I am running an analysis of impacts of immigration on natives' votes to anti-immigration parties, across municipalities.
The concern in this type of analysis is that location decisions of immigrants may be endogenous to natives' support to anti-immigration parties. This is because immigrants may decide to settle in municipalities that are friendlier to them. In a naïve regression, this would represent a downwards bias on the effect identified of immigration on natives' votes.
Due to this concern, the literature widely uses the Instrumental Variable approach of popularized by Card (2001). This uses past, historical settlements of immigrants across municipalities - to predict future immigration flows (following network effects among immigrants, e.g. due to information access). The assumption is that past historical settlements are not correlated with more recent political voting outcomes - i.e. exclusion restriction.
Now: my IV estimates suggest larger impacts of immigration, compared to OLS. This would be consistent with the story that immigrants settle in friendlier municipalities (i.e. less anti-immigration parties support by natives).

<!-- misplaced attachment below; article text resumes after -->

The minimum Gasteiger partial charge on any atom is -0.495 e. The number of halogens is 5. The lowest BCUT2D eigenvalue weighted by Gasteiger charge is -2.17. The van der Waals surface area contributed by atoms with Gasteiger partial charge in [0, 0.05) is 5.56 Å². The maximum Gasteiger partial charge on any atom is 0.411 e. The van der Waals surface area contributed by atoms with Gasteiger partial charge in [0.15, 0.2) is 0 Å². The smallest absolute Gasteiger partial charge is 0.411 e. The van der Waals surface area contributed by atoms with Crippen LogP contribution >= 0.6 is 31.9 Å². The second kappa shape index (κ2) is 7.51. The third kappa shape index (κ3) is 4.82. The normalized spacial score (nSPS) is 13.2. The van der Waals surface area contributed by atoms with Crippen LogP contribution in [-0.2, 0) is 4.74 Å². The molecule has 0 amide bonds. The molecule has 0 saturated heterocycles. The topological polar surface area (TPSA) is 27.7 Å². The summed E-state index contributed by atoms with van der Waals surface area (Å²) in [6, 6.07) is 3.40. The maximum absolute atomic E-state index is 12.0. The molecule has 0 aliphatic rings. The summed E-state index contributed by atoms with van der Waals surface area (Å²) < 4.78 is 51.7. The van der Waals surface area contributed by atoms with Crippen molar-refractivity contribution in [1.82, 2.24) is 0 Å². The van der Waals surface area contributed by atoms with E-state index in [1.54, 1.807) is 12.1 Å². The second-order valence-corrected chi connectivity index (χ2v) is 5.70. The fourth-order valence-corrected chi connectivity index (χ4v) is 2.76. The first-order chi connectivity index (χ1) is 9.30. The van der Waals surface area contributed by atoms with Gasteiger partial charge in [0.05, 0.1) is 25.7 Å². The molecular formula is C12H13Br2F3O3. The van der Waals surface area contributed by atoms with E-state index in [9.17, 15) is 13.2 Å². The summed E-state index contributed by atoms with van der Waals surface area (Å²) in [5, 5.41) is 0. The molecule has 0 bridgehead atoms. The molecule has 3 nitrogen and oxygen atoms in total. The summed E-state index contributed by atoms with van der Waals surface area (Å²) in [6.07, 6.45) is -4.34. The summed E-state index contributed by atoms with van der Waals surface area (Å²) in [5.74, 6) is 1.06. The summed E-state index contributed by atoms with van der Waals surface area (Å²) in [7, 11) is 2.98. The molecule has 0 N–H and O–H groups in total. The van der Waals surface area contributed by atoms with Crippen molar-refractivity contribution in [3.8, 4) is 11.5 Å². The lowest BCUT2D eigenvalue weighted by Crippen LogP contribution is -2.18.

In order to test for the exclusion restriction, I am running a regression where I test if past anti-immigration voting is a significant predictor of future immigration flows. I test this both for actual immigration flows, and for the immigration flow instrument. My finding is that both actual and instrument immigration flows seem to be positively affected by past anti-immigration voting (and the magnitude of the effect seems similar). That is, immigrants seem to settle in areas that are more pro anti-immigration.
The fact that I get (1) different IV and OLS results; and (2) IV estimates higher than OLS - is puzzling to me.
I was wondering if anyone would have thoughts on this. Many thanks in advance!